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Which design codes does spSlab support?
For information on supported codes please visit spSlab features.
What is the difference between spSlab and pcaSlab?
pcaSlab, also formerly known as ADOSS, was renamed spSlab to better relate and support the registered trade name of the publisher, StructurePoint, formerly the PCA's Engineering Software Group.
Does spSlab calculate long-term deflections?
Yes, a rigorous treatment of instantaneous (short-term) and time dependent (long-term) deflections is offered in spSlab. More information about long-term deflections calculations can be found in Section 2.19.3 in spSlab Manual.
What is the difference between spSlab and spBeam?
spSlab has integrated all of the functions of spBeam although spBeam is still a standalone software. Users who do only one-way slab/continuous beam design may choose spBeam. spSlab can design both one-way slab/continuous beam and two-way slab systems.
I already have spSlab. Do I need spBeam?
No. spSlab has integrated all of the functions of spBeam although spBeam is still a standalone software. Users who do only one-way slab/continuous beam design may choose spBeam. spSlab can design both one-way slab/continuous beam and two-way slab systems.
Why does spSlab require two cantilevers?
Cantilevers are optional and are not required. The use of cantilevers that extend to the face of the exterior supports is recommended to capture the exact geometry of the critical two-way shear section and the exact punching shear strength.
Does spSlab take into account crack control requirements for maximum bar spacing?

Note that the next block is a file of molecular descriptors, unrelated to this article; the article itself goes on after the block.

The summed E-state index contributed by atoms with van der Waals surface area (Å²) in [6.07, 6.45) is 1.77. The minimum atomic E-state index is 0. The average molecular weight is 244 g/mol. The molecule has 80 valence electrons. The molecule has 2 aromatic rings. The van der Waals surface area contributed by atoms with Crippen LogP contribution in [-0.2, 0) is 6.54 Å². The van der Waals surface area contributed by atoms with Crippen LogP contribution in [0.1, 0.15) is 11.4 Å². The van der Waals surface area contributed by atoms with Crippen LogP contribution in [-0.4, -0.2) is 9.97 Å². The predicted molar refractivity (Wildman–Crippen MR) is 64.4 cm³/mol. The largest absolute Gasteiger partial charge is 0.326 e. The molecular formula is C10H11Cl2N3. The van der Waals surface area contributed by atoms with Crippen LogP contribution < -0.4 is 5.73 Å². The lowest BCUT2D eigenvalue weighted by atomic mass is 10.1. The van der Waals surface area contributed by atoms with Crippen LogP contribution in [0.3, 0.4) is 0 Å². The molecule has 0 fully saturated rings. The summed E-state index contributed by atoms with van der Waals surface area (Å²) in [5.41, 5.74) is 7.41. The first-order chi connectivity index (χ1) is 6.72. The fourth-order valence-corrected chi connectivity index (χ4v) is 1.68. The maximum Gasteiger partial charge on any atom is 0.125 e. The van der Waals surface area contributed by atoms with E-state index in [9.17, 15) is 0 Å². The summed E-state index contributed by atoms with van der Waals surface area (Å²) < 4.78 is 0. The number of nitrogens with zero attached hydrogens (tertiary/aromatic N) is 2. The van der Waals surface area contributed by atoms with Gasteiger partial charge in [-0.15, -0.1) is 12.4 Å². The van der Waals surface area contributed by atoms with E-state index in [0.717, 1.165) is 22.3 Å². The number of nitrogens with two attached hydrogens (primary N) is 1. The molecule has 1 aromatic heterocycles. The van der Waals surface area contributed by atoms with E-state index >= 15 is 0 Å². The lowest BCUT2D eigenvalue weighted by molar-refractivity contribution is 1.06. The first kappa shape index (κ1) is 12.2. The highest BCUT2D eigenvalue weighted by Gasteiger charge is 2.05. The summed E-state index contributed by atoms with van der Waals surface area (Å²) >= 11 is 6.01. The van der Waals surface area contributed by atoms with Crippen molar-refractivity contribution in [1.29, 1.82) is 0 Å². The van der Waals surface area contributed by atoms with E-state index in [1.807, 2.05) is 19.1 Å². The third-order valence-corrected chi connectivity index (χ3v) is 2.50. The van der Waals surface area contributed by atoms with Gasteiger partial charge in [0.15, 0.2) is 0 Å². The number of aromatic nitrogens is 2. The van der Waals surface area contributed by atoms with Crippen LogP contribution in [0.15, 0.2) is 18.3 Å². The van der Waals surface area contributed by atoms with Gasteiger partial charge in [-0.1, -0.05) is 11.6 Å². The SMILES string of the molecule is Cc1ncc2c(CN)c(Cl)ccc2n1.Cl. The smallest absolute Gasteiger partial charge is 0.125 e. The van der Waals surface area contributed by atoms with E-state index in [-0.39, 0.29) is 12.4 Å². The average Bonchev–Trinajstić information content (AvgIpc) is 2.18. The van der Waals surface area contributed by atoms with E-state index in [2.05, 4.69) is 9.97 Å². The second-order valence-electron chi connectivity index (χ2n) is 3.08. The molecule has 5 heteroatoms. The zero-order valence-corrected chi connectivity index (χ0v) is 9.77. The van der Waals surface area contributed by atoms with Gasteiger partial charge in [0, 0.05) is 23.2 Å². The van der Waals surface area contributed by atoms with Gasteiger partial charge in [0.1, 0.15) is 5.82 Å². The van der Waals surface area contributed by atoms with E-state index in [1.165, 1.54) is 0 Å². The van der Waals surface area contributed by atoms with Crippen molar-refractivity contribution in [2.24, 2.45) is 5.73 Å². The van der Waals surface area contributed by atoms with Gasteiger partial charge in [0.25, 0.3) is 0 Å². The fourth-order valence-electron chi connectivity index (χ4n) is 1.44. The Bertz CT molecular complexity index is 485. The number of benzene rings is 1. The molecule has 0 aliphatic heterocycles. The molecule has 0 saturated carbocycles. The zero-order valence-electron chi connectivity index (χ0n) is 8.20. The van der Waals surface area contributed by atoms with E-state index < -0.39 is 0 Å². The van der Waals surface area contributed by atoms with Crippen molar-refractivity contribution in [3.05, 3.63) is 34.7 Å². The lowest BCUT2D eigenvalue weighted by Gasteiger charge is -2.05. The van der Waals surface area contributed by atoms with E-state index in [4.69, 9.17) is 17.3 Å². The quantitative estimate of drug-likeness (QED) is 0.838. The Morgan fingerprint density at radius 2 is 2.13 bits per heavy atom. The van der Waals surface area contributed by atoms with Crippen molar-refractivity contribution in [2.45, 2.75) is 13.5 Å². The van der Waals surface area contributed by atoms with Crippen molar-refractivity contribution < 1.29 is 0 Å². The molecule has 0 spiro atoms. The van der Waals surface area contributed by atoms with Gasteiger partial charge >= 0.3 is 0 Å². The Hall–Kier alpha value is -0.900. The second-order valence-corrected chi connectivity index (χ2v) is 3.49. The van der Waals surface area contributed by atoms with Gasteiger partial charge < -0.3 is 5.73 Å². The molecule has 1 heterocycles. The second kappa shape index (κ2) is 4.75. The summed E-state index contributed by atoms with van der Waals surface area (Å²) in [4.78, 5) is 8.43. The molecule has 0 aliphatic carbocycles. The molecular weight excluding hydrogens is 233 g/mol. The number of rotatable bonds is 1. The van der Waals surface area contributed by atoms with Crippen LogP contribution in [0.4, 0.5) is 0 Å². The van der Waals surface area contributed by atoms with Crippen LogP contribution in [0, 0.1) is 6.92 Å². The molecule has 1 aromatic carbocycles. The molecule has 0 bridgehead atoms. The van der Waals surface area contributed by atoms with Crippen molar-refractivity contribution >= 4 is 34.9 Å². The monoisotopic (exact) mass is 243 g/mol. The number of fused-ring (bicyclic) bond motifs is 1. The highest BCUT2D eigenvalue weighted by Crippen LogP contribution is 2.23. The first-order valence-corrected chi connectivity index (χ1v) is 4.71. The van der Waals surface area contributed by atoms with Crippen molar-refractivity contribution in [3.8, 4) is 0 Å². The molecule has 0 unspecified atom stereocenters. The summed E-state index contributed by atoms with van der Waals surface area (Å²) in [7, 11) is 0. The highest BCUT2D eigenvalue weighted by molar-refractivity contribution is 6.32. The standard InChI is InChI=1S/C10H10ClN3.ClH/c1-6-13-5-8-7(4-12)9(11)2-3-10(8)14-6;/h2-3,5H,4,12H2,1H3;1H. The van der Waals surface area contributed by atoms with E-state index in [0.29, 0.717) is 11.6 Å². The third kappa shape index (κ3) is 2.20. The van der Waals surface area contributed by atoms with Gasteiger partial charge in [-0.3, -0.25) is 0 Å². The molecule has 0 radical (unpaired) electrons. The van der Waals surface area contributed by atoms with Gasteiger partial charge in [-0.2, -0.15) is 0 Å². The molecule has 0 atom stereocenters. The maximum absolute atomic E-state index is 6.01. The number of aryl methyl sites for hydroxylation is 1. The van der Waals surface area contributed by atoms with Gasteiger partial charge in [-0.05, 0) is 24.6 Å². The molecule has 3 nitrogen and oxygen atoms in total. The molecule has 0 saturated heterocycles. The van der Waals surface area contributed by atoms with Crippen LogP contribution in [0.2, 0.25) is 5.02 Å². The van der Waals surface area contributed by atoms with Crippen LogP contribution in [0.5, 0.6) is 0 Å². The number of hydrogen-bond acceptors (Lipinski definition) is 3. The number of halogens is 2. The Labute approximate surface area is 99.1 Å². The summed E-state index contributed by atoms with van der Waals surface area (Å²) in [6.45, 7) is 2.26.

Yes, for one-way slab and continuous beam systems. More information about maximum bar spacing can be found in Section 2.15 in spSlab Manual.
Does spSlab design corner reinforcement for two-way slabs?
Yes. spSlab performs calculation of the amount of reinforcement in exterior corners of slabs with stiff edge beams. More information about corner reinforcement can be found in Section 2.18 in spSlab Manual.
Does spSlab support moment redistribution?
Yes, for one-way slab and continuous beam systems. The program allows for redistribution of negative moments at supports. Only reduction in negative moments is considered. More information about moment redistribution can be found in Section 2.10 in spSlab Manual.
Can I open spBeam and ADOSS data files in spSlab?
Does spSlab consider torsion?
Yes. Torsion analysis can be engaged for beam and one-way systems using the Torsion Analysis and Design check box located on the Solve Options tab in the Input | General Information dialog box. More information about torsion can be found in Section 2.13 in spSlab Manual.
In spSlab, where do I find the additional longitudinal torsional reinforcement?
The additional longitudinal torsional reinforcement is located in Design Results | Long. Beam Shear and Torsion Reinf. Required | Longitudinal Torsional Reinf. Details. Note that the "Reinforcement" view graphical result does not show the additional longitudinal torsional reinforcement.